Vintage furniture gets a fresh start in the hands of savvy DIYers

Vintage furniture gets a fresh start in the hands of savvy DIYers
Young Kwak photo
Find inspiration for your own upcycling projects by taking a stroll through Boulevard Mercantile.


pcycling is a catchy term for what's actually an age-old penchant for savvy humans: Rather than starting anew, why not just adapt a gently used tool or outdated object into something else?

With that mindset, local upcyclers are searching out castoff furnishings and, using a variety of techniques, refurbishing even the most unlikely items into unique and serviceable treasures that add a personal note to their home decor.

The Thrill of the Hunt

Minus the club and caveman attire, the thrill of the hunt is very much a part of the upcycling process.

"I've always had a fondness for all things vintage and began casually shopping garage and estate sales in my early 20s," says Sandi Schulte, who sells industrial items, vintage furnishings and home décor, some of which she refinishes, under the name Sandi's Shabby Shed.

Initially, Schulte only bought items she could use in her own home. After her children were born, she repainted several pieces of furniture for their rooms. But eventually she ended up selling some pieces on Craigslist. And then she was hooked.

"I could do what I loved and make money, too," says Schulte, who is a vendor at both Spokane's Paint in My Hair and Tossed and Found, two of a number of regional outlets that share Schulte's passion for upcycling.

Vintage furniture gets a fresh start in the hands of savvy DIYers
Midtown Home & Vintage photos
Deep teal offsets dark wood (above) or farmhouse cream (right) in these refinished dressers at Midtown Home & Vintage.

In Idaho, Megan Eatock is a kindred spirit.

"It always seems like when we are looking for that perfect piece of furniture/decor to complete the look, we can never find it," says Eatock, an avid upcycler who created Midtown Home & Vintage Market in Coeur d'Alene, formerly called Junk.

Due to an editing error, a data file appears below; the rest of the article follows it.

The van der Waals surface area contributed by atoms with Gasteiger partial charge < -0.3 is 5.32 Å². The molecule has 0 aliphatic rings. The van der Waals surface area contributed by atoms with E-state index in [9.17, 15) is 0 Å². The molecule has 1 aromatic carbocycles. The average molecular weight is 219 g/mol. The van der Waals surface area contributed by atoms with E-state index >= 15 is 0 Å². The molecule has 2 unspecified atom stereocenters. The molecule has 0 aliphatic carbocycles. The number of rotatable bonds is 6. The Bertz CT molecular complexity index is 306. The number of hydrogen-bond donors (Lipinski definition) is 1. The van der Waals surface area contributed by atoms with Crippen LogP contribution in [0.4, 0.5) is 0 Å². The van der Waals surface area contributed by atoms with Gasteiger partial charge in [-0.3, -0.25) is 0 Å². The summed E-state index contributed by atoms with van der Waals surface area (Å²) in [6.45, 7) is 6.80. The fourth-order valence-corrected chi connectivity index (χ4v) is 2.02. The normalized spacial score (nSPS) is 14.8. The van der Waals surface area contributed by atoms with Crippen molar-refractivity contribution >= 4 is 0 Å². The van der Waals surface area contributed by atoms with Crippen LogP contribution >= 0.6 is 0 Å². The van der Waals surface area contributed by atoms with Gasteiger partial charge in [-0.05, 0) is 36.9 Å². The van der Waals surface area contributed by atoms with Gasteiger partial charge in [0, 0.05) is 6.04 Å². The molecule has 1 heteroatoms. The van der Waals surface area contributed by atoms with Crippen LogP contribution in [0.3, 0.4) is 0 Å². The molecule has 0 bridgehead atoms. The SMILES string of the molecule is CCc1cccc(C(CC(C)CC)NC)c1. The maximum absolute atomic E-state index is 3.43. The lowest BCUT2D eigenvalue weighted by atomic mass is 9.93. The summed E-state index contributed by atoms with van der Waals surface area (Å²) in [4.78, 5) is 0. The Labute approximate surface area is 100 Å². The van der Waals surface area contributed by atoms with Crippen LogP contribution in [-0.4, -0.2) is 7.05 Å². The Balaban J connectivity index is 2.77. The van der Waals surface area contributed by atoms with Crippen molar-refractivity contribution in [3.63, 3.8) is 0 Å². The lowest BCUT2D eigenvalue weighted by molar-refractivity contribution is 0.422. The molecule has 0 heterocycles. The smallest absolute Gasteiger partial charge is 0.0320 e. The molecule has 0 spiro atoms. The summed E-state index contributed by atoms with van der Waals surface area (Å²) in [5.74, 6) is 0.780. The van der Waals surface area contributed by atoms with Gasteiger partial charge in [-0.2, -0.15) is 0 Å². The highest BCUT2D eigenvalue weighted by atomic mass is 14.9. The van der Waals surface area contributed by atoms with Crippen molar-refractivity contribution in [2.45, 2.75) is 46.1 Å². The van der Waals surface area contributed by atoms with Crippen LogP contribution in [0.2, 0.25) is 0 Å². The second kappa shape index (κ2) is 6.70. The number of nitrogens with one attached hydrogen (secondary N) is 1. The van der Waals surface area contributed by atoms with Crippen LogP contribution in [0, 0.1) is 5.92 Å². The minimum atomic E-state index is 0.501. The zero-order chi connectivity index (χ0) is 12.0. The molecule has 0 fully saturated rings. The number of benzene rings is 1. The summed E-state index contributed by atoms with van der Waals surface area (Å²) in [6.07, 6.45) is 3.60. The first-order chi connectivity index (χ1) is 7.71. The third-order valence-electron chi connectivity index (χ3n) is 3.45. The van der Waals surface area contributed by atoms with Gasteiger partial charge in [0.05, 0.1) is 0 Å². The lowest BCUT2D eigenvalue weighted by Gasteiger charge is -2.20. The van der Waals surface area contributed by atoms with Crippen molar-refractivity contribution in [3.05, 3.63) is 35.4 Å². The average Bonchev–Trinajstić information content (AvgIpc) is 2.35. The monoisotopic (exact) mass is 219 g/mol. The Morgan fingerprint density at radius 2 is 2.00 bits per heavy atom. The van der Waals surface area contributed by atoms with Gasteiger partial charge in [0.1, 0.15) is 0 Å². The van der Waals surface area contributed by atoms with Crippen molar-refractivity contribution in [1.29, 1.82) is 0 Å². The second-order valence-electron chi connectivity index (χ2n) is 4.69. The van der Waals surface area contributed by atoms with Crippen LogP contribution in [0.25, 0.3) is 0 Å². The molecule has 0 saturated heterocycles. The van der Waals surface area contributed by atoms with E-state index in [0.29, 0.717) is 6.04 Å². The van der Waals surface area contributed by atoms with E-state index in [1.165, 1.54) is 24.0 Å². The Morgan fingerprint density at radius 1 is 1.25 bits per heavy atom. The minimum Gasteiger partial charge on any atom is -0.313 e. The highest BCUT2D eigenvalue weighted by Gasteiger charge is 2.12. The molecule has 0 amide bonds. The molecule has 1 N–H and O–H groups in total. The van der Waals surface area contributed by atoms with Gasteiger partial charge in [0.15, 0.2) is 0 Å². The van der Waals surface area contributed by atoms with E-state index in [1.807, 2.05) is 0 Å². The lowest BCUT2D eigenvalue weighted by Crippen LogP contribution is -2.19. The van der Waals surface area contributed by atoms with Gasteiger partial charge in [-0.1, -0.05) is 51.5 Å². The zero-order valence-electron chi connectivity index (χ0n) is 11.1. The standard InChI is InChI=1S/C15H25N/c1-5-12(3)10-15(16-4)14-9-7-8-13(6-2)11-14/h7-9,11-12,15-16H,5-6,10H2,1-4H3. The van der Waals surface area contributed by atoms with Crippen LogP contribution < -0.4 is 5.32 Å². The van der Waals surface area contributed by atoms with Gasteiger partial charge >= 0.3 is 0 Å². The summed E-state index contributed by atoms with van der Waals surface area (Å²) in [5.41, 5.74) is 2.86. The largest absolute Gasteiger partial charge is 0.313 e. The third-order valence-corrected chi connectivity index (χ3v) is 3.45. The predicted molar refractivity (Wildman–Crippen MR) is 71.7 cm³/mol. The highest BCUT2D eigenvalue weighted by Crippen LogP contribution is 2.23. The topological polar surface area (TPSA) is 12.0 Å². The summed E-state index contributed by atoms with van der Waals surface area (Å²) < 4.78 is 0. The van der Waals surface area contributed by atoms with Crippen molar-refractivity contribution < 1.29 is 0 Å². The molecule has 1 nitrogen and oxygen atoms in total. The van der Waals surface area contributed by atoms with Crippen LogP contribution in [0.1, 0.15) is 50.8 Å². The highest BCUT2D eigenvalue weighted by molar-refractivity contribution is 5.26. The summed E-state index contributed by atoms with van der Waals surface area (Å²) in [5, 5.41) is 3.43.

The fun, says Eatock, is in the process — looking for interesting items and considering how to make improvements. Sometimes she'll find the perfect piece, she says, but sometimes she'll buy something that isn't quite right. No worry.

"Luckily with all of the shopping sites such as Facebook marketplace and Craigslist, it's easy to resell used items if you find something better," says Eatock, whose Midtown Home & Vintage Market occasionally buys back items to resell.

Spokane offers numerous such outlets and vendor malls, including Boulevard Mercantile, which last year relocated from North Monroe to 1012 N. Washington St.

Among their 14 current vendors, Boulevard co-owner Joellen Jeffers says two are avid DIYers: Jennifer Pluid, known for her "party animals" (vintage rubber critters wearing little embellishments), and Jane Wood, whose business goes by Travelled Treasures.

Vintage furniture gets a fresh start in the hands of savvy DIYers
Young Kwak photo
The "cutting section" at Boulevard Mercantile offers an ever-changing selection of unique fabrics for DIYers.

For those interested in DIY, Jeffers recommends exploring the shop's textiles — what they call the "cutter" section — comprising salvaged wool blankets, Pendleton shirts and other fabric finds.

"Our customers like to utilize these fabrics for pillows or reupholstering furniture or repairing or creating clothing articles," says Jeffers, who created the company five years ago with her husband, Dave Jeffers, and a third business partner, Dan Webb.

Another popular spot for creatives is the shop's "spin bin" — a display of whatnots and trinkets including laboratory glass, hooks, pulls, knobs, Scrabble letters and even miniature figurines.

"It always amazes us to see and hear what our customers are creating with the objects they find at Boulevard Mercantile," Jeffers says.

Selection Savvy